3 in 4 men support gender equality in the workplace but most don't act on it

3 in 4 men support gender equality in the workplace but most don’t act on it

gender parity
Most men in the workplace (76%) are supporters of gender equality yet only 17% prioritise taking action.

This is the key finding from Bain & Company and Chief Executive Women’s (CEW) seventh Australia gender parity report.

Bain & Company and CEW surveyed Australians across more than 14 industries to understand the current levels of men’s engagement with gender equality initiatives.

While the majority of men indicate they can see that gender equality benefits their female friends and relatives, 70% indicated they sit somewhere in the middle in the role they play in activities that support gender diversity. They are neither highly engaged nor fully disengaged.

Only 17% of men reported being highly engaged.


Importantly, perceptions about men’s engagement differ significantly between men and women.

While 64% of male respondents feel satisfied with their current level of engagement, women tend to disagree. Almost 70% of women said that they would like men to be more involved. This is a huge gap in perceptions of a critical workplace issue.

“The survey highlighted the fundamental disconnect between how men and women view male engagement which puts further progress at risk,” said Chio Verastegui, one of the authors of the report.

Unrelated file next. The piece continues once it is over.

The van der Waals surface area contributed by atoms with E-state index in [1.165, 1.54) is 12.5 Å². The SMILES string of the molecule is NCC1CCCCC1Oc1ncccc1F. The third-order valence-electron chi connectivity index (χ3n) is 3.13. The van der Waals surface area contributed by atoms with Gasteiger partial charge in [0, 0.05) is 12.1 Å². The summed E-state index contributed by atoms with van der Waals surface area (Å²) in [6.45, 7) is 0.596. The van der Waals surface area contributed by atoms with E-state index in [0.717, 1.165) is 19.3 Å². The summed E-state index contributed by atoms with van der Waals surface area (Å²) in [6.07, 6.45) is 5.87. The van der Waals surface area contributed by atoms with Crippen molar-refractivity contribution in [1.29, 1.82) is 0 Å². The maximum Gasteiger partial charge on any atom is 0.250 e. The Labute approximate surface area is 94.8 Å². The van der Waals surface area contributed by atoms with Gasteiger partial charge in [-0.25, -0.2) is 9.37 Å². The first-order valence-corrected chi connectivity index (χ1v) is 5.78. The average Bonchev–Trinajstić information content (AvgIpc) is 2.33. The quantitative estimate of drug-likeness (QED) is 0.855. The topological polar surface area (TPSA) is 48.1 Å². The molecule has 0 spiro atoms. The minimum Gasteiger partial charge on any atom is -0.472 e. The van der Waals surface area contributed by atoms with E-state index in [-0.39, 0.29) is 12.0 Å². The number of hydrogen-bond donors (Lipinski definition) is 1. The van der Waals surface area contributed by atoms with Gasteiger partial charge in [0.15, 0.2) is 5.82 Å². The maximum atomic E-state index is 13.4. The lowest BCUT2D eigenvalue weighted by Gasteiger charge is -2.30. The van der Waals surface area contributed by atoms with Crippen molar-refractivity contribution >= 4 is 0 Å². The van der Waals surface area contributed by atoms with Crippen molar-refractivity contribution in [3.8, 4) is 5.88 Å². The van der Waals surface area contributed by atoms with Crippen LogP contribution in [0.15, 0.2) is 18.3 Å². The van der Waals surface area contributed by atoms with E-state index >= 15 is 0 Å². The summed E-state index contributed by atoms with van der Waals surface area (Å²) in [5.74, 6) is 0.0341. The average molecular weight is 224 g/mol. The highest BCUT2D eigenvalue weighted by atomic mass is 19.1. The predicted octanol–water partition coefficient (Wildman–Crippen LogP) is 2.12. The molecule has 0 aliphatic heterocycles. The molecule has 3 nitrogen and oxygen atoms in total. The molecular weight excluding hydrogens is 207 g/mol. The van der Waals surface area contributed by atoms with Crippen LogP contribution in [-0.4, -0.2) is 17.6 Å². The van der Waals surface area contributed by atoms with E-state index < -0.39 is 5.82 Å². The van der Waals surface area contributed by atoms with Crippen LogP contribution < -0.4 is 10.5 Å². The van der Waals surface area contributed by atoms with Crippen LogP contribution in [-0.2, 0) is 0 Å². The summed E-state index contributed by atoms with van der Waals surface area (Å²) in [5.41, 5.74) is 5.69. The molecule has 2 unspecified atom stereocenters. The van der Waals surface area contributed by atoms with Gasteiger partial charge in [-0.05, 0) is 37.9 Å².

“Without a shared view of what is required a dangerous cycle could ensue, in which women demand more participation, causing men to disengage or retract their support.”


Four main factors tended to correlate with higher engagement levels – seniority in the organisation, age, exposure to female role models and fatherhood.

Senior leaders in the workplace are nearly two and a half times more likely to be highly engaged than other male employees.

Men under the age of 34 also reported higher levels of engagement than their older counterparts.

Men with female role models, were more than twice as likely to be highly engaged compared with those who had none.

Fathers were nearly twice as likely to be highly engaged versus men with no children.

Men who had fulfilled a primary caregiver role, were almost three times more likely to participate in gender parity initiatives.

The landmark gender parity report, Better Together: Increasing Male Engagement in Gender Equality Efforts in Australia, identifies some key actions that can increase male engagement in gender equality issues:

  • Make it personal. Highlight the benefits of equal opportunities for both men and women where having a balanced career can include equal sharing in family responsibilities. Appealing personally to male relatives, colleagues and friends to get more engaged can also be powerful.
  • Make it easy. Use existing processes to further improve male engagement (e.g. a more balanced mentor-mentee mix, unconscious bias mitigation built into people processes). Engage men to co-drive programs, encourage them to be actively involved in equality initiatives and create a safe space to increase mutual understanding.
  • Make it effective. Through monitoring organisational performance and celebrating progress demonstrate the business case for change for your specific organisation

“Gender equality is a proven business asset, benefiting organisations as a whole. It should not be perceived as a women’s issue: equality is an issue for everyone.”

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